Hyping up fears about Japan’s ‘militarism’ may distract us from reality

By Wang Zhanyang Source:Global Times Published: 2014-11-2 16:48:01

There have been several incorrect methodologies in the approach to studying Japan, which is why some wrongly believe that Japan may resume militarism. It's important to eliminate such perceptions.

When observing Japan, a fact-based approach is needed and field trips to the country are ideal. Seeking truth from facts is the most fundamental methodology, but it's easier said than done.

Is there avoiding, covering and distorting in dealing with truth? Is there enough courage to face the facts that are different from mainstream views and to correct false opinions? Such reflection on and correctness of the methodology are helpful for us to better know the real Japan.

Direct contacts and experiences are also important. Those Chinese people living in Japan generally don't think that Japan will go down the path of militarism again. I've been a visiting scholar in Japan and share this opinion.

It's necessary to view Japan from a comprehensive perspective rather than only focusing on the country's negative elements; otherwise the seriousness of particular issues will be exaggerated.

In fact, there are strong and positive elements in Japan's domestic and foreign relations that prompt the country to follow a peaceful path. They play a dominant role.

Judgment has to be made based on the basic layout formed by history rather than on words and actions of a small group. Generally, history is shaped by the majority of population, but sometimes a minority. When the latter is the case, there must be some basic historical factors in place that enable the small population to play a decisive role.

Whether it's possible for a country to adopt militarism is decided by a series of basic social factors. For Japan these factors have fundamentally changed since the end of WWII.

Nowadays, factors like pacifism, democracy and rule of law, economic needs, short of fund, deployment of US troops and rise of China all make it impossible for Japan to resume militarism. The rejuvenation of militarism is just an outdated fantasy for a small group of people, which may cause serious consequences, but is not able to reverse the wider trend.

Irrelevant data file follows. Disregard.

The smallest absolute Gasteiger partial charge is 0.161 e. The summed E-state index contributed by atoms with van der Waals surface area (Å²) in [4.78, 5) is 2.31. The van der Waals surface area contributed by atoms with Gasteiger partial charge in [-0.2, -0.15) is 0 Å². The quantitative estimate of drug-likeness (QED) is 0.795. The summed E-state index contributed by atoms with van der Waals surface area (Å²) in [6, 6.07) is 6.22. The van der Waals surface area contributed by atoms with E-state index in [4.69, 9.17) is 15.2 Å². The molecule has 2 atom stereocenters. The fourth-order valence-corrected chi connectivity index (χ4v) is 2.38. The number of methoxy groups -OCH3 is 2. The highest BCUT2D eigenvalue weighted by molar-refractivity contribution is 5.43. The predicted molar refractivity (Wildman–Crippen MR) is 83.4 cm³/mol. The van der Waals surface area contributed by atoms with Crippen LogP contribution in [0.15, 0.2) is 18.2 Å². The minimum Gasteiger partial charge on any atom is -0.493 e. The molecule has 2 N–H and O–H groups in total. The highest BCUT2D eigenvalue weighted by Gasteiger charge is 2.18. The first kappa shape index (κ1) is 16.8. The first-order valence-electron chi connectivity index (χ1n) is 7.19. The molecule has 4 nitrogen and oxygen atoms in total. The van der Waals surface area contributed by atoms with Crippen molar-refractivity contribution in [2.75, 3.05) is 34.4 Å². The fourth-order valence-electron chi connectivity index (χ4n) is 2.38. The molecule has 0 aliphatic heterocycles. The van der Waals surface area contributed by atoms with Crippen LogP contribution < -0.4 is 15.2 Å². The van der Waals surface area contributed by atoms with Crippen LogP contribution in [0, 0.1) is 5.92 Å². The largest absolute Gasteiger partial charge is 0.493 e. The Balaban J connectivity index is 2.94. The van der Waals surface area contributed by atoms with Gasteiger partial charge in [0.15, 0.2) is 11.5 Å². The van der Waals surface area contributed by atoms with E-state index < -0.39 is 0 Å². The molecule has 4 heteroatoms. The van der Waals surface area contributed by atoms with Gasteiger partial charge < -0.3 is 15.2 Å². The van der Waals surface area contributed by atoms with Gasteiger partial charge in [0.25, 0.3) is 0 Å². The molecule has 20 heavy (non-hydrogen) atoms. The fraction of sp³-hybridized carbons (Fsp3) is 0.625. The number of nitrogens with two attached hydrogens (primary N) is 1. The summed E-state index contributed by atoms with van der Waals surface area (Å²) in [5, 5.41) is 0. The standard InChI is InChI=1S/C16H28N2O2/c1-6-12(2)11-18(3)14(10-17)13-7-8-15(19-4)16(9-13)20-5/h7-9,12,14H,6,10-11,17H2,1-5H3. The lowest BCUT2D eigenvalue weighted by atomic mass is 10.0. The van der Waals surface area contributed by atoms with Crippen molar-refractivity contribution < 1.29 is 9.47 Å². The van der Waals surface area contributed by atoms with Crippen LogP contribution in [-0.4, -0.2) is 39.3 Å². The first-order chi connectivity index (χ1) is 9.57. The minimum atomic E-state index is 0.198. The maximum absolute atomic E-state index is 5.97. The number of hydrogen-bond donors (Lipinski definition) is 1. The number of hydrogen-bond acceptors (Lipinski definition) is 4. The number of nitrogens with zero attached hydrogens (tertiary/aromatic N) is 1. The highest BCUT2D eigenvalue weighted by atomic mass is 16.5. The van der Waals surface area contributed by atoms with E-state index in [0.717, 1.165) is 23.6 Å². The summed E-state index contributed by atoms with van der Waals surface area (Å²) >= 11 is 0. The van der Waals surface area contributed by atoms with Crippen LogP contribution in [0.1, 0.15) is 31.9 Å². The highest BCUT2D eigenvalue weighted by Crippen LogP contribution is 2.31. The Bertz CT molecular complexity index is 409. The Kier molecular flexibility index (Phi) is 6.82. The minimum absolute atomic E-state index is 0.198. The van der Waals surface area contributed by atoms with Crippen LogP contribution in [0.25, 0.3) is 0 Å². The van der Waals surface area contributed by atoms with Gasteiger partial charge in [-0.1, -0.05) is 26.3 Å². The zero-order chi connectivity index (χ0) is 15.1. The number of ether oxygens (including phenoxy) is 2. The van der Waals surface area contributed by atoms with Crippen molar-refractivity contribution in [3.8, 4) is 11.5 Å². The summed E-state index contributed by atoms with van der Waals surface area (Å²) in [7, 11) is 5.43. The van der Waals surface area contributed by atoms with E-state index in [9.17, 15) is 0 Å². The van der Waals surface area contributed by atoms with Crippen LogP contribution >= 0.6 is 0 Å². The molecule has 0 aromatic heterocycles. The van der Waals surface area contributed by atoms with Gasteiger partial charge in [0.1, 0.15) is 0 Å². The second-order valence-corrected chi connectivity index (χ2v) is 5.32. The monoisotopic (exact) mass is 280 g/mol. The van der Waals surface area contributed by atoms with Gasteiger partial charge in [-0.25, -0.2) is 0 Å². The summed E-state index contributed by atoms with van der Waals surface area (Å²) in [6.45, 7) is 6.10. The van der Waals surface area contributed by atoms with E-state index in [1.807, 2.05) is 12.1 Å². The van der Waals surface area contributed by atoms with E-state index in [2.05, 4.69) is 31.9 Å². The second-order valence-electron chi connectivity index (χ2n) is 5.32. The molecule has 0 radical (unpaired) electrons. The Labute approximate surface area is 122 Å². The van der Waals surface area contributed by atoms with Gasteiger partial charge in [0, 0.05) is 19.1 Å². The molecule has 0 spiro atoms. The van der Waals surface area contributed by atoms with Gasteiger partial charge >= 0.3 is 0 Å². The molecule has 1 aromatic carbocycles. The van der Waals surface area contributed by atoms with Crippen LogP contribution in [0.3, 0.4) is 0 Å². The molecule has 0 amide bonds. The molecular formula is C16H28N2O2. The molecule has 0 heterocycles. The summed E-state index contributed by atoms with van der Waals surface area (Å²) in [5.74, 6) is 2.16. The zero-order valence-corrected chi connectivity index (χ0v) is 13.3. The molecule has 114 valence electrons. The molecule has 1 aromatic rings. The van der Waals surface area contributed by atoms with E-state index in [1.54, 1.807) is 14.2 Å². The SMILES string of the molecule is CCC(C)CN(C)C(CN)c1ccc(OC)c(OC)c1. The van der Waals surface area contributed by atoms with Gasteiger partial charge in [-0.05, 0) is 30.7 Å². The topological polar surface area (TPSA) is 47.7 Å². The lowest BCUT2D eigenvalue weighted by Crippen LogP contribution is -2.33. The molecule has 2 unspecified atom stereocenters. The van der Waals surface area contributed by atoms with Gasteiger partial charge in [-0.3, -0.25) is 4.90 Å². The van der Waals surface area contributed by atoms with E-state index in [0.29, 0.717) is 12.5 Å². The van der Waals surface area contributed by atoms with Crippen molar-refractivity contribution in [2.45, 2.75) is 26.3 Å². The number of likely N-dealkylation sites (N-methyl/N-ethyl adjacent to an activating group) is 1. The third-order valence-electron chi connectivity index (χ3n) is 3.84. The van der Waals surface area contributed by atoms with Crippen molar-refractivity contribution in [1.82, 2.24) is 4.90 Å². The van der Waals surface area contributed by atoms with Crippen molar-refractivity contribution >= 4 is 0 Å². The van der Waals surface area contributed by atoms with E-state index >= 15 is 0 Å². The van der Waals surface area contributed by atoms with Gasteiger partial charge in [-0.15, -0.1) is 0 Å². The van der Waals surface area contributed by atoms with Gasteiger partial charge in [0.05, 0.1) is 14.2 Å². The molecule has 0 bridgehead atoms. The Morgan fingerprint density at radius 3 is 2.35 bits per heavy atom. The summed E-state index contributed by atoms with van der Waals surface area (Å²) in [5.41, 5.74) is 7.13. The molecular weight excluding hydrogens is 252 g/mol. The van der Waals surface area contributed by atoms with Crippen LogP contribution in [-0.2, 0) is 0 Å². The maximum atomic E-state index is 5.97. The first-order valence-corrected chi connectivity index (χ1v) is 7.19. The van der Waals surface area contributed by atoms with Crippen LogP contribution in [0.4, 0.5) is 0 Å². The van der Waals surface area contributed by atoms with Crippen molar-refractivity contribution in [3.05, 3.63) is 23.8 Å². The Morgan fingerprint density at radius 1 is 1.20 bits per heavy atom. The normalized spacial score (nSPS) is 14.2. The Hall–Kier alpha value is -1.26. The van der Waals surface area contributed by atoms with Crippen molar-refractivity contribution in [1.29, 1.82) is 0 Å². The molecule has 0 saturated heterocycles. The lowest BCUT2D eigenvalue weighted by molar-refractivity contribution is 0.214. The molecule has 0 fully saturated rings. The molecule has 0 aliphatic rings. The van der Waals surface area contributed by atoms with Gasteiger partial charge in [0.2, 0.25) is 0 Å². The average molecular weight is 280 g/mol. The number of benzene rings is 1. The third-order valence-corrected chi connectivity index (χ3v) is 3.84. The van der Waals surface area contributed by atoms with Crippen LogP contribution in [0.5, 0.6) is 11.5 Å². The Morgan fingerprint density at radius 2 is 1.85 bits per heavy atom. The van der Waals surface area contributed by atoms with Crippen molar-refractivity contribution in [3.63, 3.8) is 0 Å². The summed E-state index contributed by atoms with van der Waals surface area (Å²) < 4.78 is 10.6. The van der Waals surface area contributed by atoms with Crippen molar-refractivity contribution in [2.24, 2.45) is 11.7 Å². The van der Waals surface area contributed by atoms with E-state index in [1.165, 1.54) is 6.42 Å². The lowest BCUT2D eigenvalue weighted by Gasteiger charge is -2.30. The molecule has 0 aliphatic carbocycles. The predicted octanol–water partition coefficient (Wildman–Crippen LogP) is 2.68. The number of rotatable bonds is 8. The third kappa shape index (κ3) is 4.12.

Japan's diplomacy and national defense should be analyzed through the lens of domestic policies. Simply observing its diplomatic and military moves brings much limitation and may easily lead to misunderstandings.

A country's domestic affairs decide its diplomacy and national defense. That's why Japan will not likely resume militarism.

Any undesirable tendency in its diplomacy and national defense will be constrained and finally corrected by powers within the country.

There should be a comprehensive understanding of Japan's internal affairs instead of just focusing on its political shifts. Otherwise there may be delusion that Japan's politicians can freely decide where the country's diplomacy and defense are heading.

With a democratic system, Japan's politics, diplomacy and defense are mainly decided by its economy, middle-class society and culture. Japanese leaders cannot act independently of these. As all these decisive factors are mostly pacifist, Japan is likely to stay on the path of peace.

While it's right to prepare for danger in times of peace, it's also necessary to avoid suffering from imaginary fears.

Peace and development remain the two mainstream trends of current times, but neither of them has been properly handled.

Until issues concerning maintaining peace are addressed, the risks of war will always exist and it's imperative to prepare for danger and modernize our national defense.

However, thinking too much about risks that won't happen will turn indispensable defense measures into troubles for ourselves and hence lead to faults in decision-making.

The international situation has to be viewed appropriately. We need to realize that rationally China doesn't face the risk of invasion and civilization is moving toward peace.

Only with such understanding and confidence can we avoid overreaction, and in particular a deviation from China's focus on economic development.

In this way we can deal with our domestic, foreign and defense affairs in a more proper and safer way.

The author is a professor at the Central Institute of Socialism. opinion@globaltimes.com.cn

Posted in: Viewpoint

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